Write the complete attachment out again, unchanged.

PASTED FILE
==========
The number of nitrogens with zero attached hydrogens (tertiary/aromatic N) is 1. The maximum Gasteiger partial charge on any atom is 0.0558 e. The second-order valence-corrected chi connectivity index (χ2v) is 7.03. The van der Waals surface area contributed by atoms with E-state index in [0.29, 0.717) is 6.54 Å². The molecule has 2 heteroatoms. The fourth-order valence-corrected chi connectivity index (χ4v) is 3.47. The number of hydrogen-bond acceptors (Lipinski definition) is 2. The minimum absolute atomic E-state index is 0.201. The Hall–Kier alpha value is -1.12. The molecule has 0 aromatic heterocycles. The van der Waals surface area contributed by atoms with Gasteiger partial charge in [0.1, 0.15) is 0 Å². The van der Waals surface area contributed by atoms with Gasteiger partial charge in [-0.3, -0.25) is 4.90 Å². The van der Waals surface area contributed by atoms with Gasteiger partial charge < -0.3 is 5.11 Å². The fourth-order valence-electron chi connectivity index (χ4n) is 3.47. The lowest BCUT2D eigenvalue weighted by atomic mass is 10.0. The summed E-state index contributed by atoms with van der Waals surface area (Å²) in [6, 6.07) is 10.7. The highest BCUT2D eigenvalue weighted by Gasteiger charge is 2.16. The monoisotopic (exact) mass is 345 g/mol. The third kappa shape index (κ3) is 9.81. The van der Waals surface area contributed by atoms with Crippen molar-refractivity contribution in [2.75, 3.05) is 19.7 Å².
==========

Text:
The number of nitrogens with zero attached hydrogens (tertiary/aromatic N) is 1. The maximum Gasteiger partial charge on any atom is 0.0558 e. The second-order valence-corrected chi connectivity index (χ2v) is 7.03. The van der Waals surface area contributed by atoms with E-state index in [0.29, 0.717) is 6.54 Å². The molecule has 2 heteroatoms. The fourth-order valence-corrected chi connectivity index (χ4v) is 3.47. The number of hydrogen-bond acceptors (Lipinski definition) is 2. The minimum absolute atomic E-state index is 0.201. The Hall–Kier alpha value is -1.12. The molecule has 0 aromatic heterocycles. The van der Waals surface area contributed by atoms with Gasteiger partial charge in [0.1, 0.15) is 0 Å². The van der Waals surface area contributed by atoms with Gasteiger partial charge in [-0.3, -0.25) is 4.90 Å². The van der Waals surface area contributed by atoms with Gasteiger partial charge < -0.3 is 5.11 Å². The fourth-order valence-electron chi connectivity index (χ4n) is 3.47. The lowest BCUT2D eigenvalue weighted by atomic mass is 10.0. The summed E-state index contributed by atoms with van der Waals surface area (Å²) in [6, 6.07) is 10.7. The highest BCUT2D eigenvalue weighted by Gasteiger charge is 2.16. The monoisotopic (exact) mass is 345 g/mol. The third kappa shape index (κ3) is 9.81. The van der Waals surface area contributed by atoms with Crippen molar-refractivity contribution in [2.75, 3.05) is 19.7 Å².